I was reading Chris Brogan's post "Is a social crash coming?" His point was that with close friends, social media can be a reminder that we've had little or no "real" contact. Chris explores the notion that he digitally "brushes past" people all the time via social media, and those close friends are constantly being reminded that he's around but hasn't been in touch.
I understand his point. But I think he missed the huge benefit that, for me at least, hugely outweighs that downside.
In two distinct areas, social media has revolutionised the way we can interact and remain in contact with people.
Extended family and acquaintances
Let me give you an example. When we lived in UK, we were almost exactly a mile from my brother in law's house. Once a month we'd meet at one of our places as a large family and enjoy lunch together. It was always a cacophony of kids and a maelstrom of conversation - if I was lucky I'd get 2 minutes of face to face time with him. The truth is I didn't know him at all, I didn't realise we shared so many common interests, and I had no real clue what was going on in his life.
But now that he has a blog and a Twitter account, I know what he's doing, even what he's thinking, on an almost daily basis. I can dip into his Facebook chats with his friends and have real conversations with him. I know him far better now that I live 2000 miles from him!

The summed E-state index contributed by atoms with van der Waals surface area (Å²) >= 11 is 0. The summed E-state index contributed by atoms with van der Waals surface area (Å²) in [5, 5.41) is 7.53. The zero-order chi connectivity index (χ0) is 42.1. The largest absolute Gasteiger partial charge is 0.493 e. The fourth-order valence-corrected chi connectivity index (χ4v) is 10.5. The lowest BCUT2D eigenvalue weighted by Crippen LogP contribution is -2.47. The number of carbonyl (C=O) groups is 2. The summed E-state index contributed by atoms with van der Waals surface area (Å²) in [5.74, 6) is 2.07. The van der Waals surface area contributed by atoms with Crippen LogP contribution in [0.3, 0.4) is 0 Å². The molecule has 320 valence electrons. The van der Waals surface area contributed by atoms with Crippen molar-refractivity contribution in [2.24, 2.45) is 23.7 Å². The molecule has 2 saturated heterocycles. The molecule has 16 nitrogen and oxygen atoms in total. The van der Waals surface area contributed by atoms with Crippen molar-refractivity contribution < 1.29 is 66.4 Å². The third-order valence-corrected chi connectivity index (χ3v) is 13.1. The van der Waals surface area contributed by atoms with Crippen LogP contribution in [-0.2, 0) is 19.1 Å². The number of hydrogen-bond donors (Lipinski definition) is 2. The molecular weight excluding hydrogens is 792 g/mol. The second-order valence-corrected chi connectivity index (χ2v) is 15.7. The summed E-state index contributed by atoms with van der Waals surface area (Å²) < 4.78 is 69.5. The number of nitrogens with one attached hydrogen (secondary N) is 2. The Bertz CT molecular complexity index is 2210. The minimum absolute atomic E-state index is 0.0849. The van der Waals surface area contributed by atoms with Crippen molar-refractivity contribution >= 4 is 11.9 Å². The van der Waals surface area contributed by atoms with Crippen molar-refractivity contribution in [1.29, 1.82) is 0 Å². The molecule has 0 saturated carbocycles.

The same applies to that huge circle of people we would call acquaintances. When we left UK, we said goodbye to hundreds of them, with every intention of staying in touch. But of course, we didn't. But gradually, they have all got onto Twitter or Facebook, and we've found each other again. Thanks to social media.
Linkedin has been amazing for this, but so has Facebook and to a lesser extent Twitter. I recently got back in touch with a guy who was my boss at Toyota in the early 90's. Before social media that simply wouldn't have happened. I'm especially pleased as he has remained an inspiration to me ever since.
I think I'm probably in touch now with around half of the people I've worked with in my life, which is astonishing. And as well as being interesting and fun, those contacts have lead to direct business for me, as well as business from their contacts and friends.
So in summary, I don't think we're about to see any kind of crash. I think people will adapt to the digital "brush past" and realise it's just that. If they want some personal face time, then Twitter will tell them where I'm having coffee this morning.
How has social media impacted your "real life" contacts?
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